To achieve high availability BIG-IP uses failover managers that monitor various parts and services of BIG-IP When failover manager detects failed process, it will do one of several actions which can be configured. It can restart the process, failed to standby mate, reboot. Here are some failover managers:
- watchdog – performs hardware health check
- overdog – software to correct hardware failures – it just reboot the device
- sod (switch over demon) – monitors switch fabric and do correct actions
High availability table
Stores list of features that can cause failover along with state of each of this feature. All failover managers updates and monitor this failover table. The table contains name of the feature, action on failure, if its enabled, if the feature its in failed state. To see content of HA table run command show /sys ha-status all-properties.
Things that cause failover are network related but also the issues with the BIG-IP itself. Failover managers constantly monitors 6 failover processes (demons). Check the picture.
if you enable this failover mode, the Big-ip monitors traffic for a specific VLAN. If no traffic is detected on half time of failover, the big-ip tries to ping known host and verify if traffic works. If big-ip doesnt receive any response it do appropriate action. Default timeout is 90 seconds.
This is not commonly configured. If you want to use two gateways you can configure it so when gateway fails you failover to second gateway.
HW failover is always enabled. It uses front panel failover port and DB9 specially pinned failover cable from big IP. Applied voltage from active unit, tells the standy unit to remain in standby mode. This failover cable carries no data and can be 15 meters max long. If there is a loss of voltage because of the broken cable, both systems takes active role!!! Not goood. You have to use the network failover also to mitigate this risk. Then the standby unit would not take the active role unless the both failover method (hw, network) fails.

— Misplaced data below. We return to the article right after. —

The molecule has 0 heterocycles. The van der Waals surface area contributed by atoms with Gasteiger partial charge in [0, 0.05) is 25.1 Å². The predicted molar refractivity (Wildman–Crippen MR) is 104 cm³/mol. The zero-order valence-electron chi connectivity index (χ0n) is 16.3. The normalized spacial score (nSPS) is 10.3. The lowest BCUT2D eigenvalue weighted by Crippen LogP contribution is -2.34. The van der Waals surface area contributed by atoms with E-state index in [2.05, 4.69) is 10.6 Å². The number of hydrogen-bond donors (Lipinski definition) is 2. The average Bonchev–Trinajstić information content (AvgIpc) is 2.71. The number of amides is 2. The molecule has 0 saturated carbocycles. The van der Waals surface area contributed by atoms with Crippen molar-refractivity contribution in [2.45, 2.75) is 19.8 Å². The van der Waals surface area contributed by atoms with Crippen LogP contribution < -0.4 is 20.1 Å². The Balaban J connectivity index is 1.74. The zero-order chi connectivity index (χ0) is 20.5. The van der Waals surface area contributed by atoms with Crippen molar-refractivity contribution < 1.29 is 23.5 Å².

Net failover uses a system hearthbeat send over the network by active unit causing the peer system to remain in standby mode. You are not limited with 15 m long cable like in HW failover. If you want to set up network failover you have to do it on both devices because config is not synchronized.
Default action on failover is that standby unit will accept new connections but current connections and persistence on active units are lost. If you want to keep connections and persistence you have to configure stateful failover also called mirroring on BIG-IP. You have to configure it on every device because this configuration is not synchronized.
Types of mirroring
- Connection mirroring – F5 recommends to configure this just for long last connections like telnets, ftp, ssh, rdp
- Persistence mirroring – F5 recommends to turn this on. If failover occurs subsequent connections will be directed to proper pool member.
- SNAT mirroring – if you use SNAT (dynamic pat) you have to configure also SNAT mirroring for stateful failover. NAT is not needed as it is 1:1 static translation.
On pictures below we can see how to enable connection, persistence and SNAT mirroring.
When failover occurs the standby unit will send GARP to inform everyone in network that they need to update ARP table for different MAC address. If you have device on network that dont update ARP table (maybe some old legacy shit) you can configure something called MAC masquerading. MAC masquerading brings something called floating virtual MAC address. And gues what its shared between the peers. You have to configure it on every device as it is not shared. Then BIG-IP doesnt have to send GARP when failover occurs.
Summary of communication between units in HA mode
- Synchronization data – configuration synchronization with peer on TCP/443 port
- Network failover – it uses UDP/1026 to send keep alives to peer
- Mirroring data – it uses TCP/1028 for connection and persistence table synchronization between HA units